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We chatted with Joshua Singer, the community garden specialist for D.C.'s Department of Parks and Recreation, to find out how one can get involved in local community gardening and growing some of your own produce. (Image: Courtesy DCDPR)
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Everything you need to know about community gardening

Mother Nature has really been giving us a hard time this year. It seems like she really wanted us to wait for spring! However, on the few days that the weather has been beautiful so far, I've been soaking it all in and riding my bike around D.C.

A few weeks back, I pedaled past a small garden with five or six people working in it. Naturally, I was curious, because I live for fresh fruits and veggies in the spring and summer and enjoy being outside as much as possible. So, I chatted with Joshua Singer, the community garden specialist for D.C.'s Department of Parks and Recreation to find out how one can get involved in local community gardening and growing some of your own produce.

Community gardens are amazing because they give D.C. residents access to garden space that they may not have otherwise. The gardens also allow you to enjoy free and organic produce, reduce your carbon footprint by growing your food locally, show kids where their food comes from and allows you to get to know your neighbors, according to Singer.

We chatted with Singer to learn everything you need to know to get started at one of the 35 community gardens located right here in the District:

Do you need any prior gardening experience?
SINGER: It helps. Or you can take any number of garden classes in D.C. if you’re new to gardening. Urban gardening is a different beast than normal gardening. Knowing what grows well in our climate, what plants won’t get stolen, how to keep critters away from your garden, etc. is super important. You can read about all the gardening classes offered in the DUG Network newsletter.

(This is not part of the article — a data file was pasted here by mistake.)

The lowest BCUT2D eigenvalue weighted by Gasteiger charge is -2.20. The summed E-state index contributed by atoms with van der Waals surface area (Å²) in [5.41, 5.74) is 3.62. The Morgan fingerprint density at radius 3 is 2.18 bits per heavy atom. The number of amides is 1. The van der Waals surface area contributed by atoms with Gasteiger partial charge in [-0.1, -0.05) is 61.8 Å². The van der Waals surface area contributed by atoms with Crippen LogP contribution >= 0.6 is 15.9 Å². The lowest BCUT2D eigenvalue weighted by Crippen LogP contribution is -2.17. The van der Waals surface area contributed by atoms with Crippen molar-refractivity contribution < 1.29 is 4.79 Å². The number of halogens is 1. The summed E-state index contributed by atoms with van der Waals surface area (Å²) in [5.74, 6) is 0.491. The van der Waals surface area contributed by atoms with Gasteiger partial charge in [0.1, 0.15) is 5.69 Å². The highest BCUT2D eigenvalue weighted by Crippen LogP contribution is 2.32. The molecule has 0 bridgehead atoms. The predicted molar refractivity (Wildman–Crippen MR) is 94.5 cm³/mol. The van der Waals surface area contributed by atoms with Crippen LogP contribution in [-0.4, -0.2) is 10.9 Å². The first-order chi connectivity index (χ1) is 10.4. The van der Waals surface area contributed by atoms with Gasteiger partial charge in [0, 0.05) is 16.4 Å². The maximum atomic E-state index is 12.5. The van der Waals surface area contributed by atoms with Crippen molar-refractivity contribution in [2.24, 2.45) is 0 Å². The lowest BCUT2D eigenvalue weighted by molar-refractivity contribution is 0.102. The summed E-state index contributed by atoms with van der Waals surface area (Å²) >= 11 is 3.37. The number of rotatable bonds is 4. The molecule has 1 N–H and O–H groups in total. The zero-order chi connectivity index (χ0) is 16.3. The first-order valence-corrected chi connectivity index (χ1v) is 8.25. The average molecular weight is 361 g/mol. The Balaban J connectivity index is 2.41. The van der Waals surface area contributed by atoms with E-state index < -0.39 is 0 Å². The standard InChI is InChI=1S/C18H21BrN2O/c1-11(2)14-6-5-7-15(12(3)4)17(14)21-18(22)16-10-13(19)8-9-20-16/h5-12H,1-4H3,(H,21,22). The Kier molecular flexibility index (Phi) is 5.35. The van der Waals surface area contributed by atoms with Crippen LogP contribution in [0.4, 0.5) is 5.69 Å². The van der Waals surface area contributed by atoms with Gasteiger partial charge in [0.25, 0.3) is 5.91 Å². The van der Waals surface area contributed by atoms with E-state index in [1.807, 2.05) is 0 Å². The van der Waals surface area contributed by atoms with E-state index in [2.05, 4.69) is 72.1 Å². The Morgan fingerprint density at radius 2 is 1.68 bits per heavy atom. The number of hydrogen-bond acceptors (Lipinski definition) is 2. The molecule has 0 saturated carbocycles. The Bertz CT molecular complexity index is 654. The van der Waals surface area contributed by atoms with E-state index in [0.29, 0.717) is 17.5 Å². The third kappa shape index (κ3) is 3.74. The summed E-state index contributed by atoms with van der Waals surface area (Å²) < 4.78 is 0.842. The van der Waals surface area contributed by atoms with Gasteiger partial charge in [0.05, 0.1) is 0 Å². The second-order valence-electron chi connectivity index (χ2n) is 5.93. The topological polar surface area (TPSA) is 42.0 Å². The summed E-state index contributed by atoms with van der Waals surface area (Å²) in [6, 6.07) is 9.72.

How much does it cost to join a community garden?
[It] varies depending on the garden. Most D.C. gardens are either free or don’t exceed $50 annually, and many gardens have free plots reserved for anyone who can't afford the yearly rate.

What kind of commitment is it to get involved with your community's garden?
Some gardens just require you to maintain your garden and/or pay a yearly fee. Others try to engage the community more and may have an hourly work requirement each month for public plots and site maintenance. I would recommend spending the time engaging your local community. Since not everyone in the community can get a garden plot, it's important to offer other ways to participate, like communal public plots or free programs open to the entire community. Some community gardens that don’t do this can become exclusive and divisive in their communities.

What types of plants/crops are grown at these gardens? Do gardeners get to take some home? If so, how are they dispersed?
Most community gardens have mainly personal garden plots and anyone can decide what to plant and can take home everything in their plot. Some gardens do have communal plots and there are rules to determine who can harvest or if it's open to anyone. I usually recommend growing small and fast crops to avoid any type of theft, like okra, cherry tomatoes, baby eggplant, hot peppers, greens, root crops, etc. Green Zebra tomatoes are these zesty tasting tomatoes that ripen while still green, which can throw off anyone waiting to steal a ripe red tomato. Herbs are also super easy to grow. It's always good to plant about 1/4 of the plot with native flowers to attract beneficial insects, too. There are a lot of great crops that grow regularly in this area, like ground cherries.

Do you need any of your own supplies?
It's a good practice to mix a few bags of compost in your garden soil every year write before planting. Most gardens have tools you can use, but sometimes you have to bring your own.

If you're interested in getting your green thumb on, check out this interactive Google map to see where your closest garden is:



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